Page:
Staying Safe on the Slopes
Living in the Pacific Northwest, many of us love being so close to multiple ski slopes. Skiing and snowboarding are the perfect winter activity for where we live! Whether you’re a skier or a snowboarder, there are certain precautions you can take to stay safe during your time on the mountain.
How to Prepare
A significant way to prepare for an outing on the ski trails is to prepare your body and muscles beforehand. Hitting the gym can help you build the proper muscle strength necessary for your chosen snow sport. Some gyms may have workout programs that can help you prepare specifically for a ski or snowboarding season. Hiking and brisk cardio workouts are always great to help prepare your body for the season. Working out before the season starts can reduce the risk of injury, speed up recovery, and limit fatigue from being on the mountain.
If you’ve never skied or snowboarded before, or even if it’s been a few seasons since you last were last out, a lesson might help you get the hang of things. Many ski resorts have lessons available for multiple proficiency levels at varying times of the day, and sometimes have group rates if you’re looking to get your entire group trained. Learning how to fall safely and get back up without falling again or injuring yourself is also important. In addition, knowing how to stop and safely maneuver around other individuals are key to your safety. These fundamental skills may need to be refreshed before you start up the mountain. An extra lesson is never a bad idea when it comes to being safe and prepared!
Having the right equipment is important. Most of us probably rent our gear when we get to the mountain. In that case, we need to ensure we are renting from rental facilities that check their gear often for damage and wear. Most rental shops check their equipment before renting it out, as well as after getting it back from the customer. If you have your own equipment, checking it for damage and wear becomes your responsibility. Along with checking their equipment often, avid skiers and snowboarders need to make sure their bindings are adjusted to fit their boots, weight, and ability level.
On the Mountain
While you’re on the mountain, there are multiple things you can do to keep yourself and your party safe from injury. One of the most important aspects of a ski trip is the buddy system. It’s vital that we have buddies with us when we ski because that means there’s always someone there to help should things go wrong. Making sure each buddy has a cell phone on them can also ensure you all have adequate communication with each other while on your adventure, especially in the event of an unplanned separation from your group.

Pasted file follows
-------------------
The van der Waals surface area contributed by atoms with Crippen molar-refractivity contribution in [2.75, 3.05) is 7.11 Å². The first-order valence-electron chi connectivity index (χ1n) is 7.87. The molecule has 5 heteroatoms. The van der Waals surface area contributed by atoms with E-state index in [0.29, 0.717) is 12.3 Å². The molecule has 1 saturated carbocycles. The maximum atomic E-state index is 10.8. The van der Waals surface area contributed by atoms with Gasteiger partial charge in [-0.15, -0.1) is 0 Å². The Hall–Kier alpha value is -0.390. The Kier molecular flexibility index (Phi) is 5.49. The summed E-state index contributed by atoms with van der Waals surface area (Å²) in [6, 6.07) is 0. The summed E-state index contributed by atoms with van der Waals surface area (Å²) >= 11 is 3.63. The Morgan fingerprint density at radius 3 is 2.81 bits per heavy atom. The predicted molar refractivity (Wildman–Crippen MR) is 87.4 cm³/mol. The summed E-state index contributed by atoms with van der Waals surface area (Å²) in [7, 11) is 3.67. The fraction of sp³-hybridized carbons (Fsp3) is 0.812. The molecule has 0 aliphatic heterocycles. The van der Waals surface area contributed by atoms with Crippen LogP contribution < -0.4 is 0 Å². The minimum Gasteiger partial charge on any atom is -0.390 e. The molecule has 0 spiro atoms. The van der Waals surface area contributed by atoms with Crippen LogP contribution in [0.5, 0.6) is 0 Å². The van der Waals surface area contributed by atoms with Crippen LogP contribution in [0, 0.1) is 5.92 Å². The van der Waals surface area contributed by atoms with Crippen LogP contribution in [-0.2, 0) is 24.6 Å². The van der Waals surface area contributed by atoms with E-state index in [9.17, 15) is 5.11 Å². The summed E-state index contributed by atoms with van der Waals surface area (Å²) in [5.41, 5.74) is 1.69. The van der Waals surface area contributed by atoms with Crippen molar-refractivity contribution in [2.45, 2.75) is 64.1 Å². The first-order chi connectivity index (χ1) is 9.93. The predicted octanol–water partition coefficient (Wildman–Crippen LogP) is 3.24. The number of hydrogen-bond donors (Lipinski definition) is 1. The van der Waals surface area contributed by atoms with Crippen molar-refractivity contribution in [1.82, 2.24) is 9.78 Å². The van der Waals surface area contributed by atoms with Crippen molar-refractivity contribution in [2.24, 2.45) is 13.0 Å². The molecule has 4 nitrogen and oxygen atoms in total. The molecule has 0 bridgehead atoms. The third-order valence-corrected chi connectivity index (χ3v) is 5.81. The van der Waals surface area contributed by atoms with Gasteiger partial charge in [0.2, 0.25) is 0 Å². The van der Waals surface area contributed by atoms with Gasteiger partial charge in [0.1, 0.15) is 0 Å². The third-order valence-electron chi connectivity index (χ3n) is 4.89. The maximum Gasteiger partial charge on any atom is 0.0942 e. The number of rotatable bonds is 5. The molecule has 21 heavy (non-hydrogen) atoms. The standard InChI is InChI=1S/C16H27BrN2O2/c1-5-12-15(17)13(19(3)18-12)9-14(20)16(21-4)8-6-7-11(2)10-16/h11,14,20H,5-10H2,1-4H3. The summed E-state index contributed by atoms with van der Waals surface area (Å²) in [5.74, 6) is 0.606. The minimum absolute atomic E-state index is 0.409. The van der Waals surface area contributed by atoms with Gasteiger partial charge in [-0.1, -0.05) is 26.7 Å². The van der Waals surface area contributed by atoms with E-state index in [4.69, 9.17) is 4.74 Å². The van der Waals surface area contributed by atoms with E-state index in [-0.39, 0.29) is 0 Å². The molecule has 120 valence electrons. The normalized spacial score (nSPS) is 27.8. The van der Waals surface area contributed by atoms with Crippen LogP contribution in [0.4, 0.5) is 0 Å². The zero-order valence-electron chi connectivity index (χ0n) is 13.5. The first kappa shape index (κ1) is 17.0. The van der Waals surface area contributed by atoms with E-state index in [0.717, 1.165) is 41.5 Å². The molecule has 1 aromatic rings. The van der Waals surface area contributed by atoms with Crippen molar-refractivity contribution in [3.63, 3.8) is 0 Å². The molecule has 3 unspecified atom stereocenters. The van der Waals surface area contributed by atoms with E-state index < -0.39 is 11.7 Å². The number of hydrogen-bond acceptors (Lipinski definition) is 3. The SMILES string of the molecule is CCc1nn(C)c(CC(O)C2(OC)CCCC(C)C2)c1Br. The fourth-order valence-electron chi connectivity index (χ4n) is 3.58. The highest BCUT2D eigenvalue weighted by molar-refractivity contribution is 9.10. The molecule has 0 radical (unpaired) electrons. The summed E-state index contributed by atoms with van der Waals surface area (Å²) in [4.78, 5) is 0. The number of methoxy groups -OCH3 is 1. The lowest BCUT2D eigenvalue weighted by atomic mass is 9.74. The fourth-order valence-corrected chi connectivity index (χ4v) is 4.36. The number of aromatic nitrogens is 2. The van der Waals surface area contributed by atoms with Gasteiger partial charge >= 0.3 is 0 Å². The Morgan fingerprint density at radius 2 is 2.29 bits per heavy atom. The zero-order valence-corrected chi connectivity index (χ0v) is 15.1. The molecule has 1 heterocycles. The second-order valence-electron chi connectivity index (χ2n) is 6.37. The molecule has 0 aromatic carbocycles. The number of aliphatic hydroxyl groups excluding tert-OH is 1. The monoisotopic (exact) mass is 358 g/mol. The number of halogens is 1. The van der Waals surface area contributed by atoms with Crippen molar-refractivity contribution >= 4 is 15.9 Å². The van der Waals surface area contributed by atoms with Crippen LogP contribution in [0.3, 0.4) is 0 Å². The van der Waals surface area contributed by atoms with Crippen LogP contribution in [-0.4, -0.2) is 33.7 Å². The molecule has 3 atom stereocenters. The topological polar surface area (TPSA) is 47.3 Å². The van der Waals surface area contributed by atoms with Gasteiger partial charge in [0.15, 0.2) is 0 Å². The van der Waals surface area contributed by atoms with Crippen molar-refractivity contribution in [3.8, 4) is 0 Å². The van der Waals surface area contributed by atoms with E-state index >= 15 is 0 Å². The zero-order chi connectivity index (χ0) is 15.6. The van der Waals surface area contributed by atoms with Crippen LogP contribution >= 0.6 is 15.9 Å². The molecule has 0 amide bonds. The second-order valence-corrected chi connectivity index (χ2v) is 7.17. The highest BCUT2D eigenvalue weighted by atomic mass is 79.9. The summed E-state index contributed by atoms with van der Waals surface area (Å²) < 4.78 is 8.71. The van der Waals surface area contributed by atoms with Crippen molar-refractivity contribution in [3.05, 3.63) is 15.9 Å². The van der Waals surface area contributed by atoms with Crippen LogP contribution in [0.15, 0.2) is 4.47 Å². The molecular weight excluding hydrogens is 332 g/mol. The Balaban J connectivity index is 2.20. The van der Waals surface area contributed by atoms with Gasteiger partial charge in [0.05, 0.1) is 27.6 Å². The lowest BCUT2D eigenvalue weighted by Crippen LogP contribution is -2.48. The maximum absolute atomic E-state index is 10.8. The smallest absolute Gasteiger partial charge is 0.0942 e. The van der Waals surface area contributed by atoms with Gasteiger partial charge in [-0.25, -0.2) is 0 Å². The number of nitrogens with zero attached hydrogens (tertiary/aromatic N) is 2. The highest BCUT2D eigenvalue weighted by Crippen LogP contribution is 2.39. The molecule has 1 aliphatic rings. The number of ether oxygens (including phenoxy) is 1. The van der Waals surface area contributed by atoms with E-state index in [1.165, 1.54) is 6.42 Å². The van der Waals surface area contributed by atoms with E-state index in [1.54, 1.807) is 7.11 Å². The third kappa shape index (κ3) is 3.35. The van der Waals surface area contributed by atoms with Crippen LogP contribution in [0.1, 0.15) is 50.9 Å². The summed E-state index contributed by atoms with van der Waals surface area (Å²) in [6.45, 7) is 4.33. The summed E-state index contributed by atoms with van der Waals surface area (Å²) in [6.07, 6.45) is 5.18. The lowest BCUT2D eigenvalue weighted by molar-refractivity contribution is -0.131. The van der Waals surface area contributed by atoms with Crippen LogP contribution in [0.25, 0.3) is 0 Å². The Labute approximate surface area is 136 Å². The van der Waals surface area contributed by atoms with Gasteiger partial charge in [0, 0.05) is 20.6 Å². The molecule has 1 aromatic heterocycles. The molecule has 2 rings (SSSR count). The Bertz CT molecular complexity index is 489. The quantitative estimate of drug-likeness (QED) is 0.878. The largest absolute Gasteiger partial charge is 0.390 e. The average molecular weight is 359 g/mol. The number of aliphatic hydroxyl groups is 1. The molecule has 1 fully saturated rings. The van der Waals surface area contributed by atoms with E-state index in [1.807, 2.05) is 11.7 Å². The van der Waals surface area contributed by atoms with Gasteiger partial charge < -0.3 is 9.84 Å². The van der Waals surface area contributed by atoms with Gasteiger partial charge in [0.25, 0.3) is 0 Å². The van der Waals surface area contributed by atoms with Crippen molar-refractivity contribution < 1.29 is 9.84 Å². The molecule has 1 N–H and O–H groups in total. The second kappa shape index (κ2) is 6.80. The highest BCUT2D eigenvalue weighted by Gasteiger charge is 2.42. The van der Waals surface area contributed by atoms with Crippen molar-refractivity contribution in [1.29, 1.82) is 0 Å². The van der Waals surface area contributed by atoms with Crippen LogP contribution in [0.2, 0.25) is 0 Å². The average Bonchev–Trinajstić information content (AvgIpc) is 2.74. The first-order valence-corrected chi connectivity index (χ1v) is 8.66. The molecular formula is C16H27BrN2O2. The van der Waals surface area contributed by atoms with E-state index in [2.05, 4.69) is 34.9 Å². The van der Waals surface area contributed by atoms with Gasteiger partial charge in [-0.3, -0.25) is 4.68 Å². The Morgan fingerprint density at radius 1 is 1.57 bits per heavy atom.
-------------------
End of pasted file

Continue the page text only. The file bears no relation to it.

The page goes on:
Wearing a helmet is the number one method of protecting your head from injury. Just like you would wear a helmet riding a bike or skateboarding, helmets are vital on the ski slopes and while riding on a chair lift. Helmets do their job by absorbing shock, which means that even if you injure your head, the severity is exponentially less than it could have been had you not been wearing a helmet.
An element of snow sports that is essential to safety is staying on trails that match your experience level and ability. One of the best ways to ensure you are staying on tracks that are right for you is to start at the bottom. In the United States, trails marked with a green circle are typically for beginners. Moving up in difficulty, a course marked with a blue square is for intermediate skiers and snowboarders. Experts can have their fun on trails marked with a black diamond, and courses marked with a double black diamond are the most difficult of them all. If you find yourself in an area that is more difficult than your skillset, try to back out of the area and choose a different route. Remember to stay on the trails and do not divert to tracks that are not groomed. Areas that are not groomed are more prone to avalanches and unknown terrain.
While you’re on the mountain, it’s necessary to eat the right foods to nourish your body for a quick recovery. Fueling your body involves staying hydrated and avoiding alcohol, which can impair judgment and jeopardize your safety on the slopes. You’re burning a lot of calories on the slopes, therefore, you should be sure to eat plenty of food throughout the day and maintain your electrolytes both during and after your ski session. If you’re feeling frozen, make sure to take breaks to warm back up. Go into the lodge and warm up over a hot lunch or hot chocolate before going back out into the cold snow. Going inside allows your muscles the chance to warm back up so that you can continue using them. Cold muscles are at the most risk for injury. While you’re inside, make sure to stretch out and hydrate before you back out on the slopes.
After Your Trip
During a trip to the mountain, it’s easy to sweat a lot and lose plenty of electrolytes. To replace these electrolytes as soon as possible, you need to make sure to rehydrate yourself. Some prefer only drinking water to rehydrate, but some like to drink Gatorade, Liquid IV, or other similar hydration multipliers with electrolytes.
We work our muscles so hard and often forget to take care of them after a strenuous activity like skiing or snowboarding. Before sitting in a car to head home, or lounging on the couch the rest of the day, be sure to take care of your muscles. Make sure to stretch everything out, or use a foam roller on areas that may be sore later. Yoga or a massage can also help your muscles recover. If you have a hot tub, that’s a great option to keep your muscles loose and warm up after a long day in the snow.
Even preparing properly can’t prevent all injuries from happening. If you do manage to sustain an injury while skiing or snowboarding, give us a call & we will have you back out on the slopes soon. (360) 736- 2889.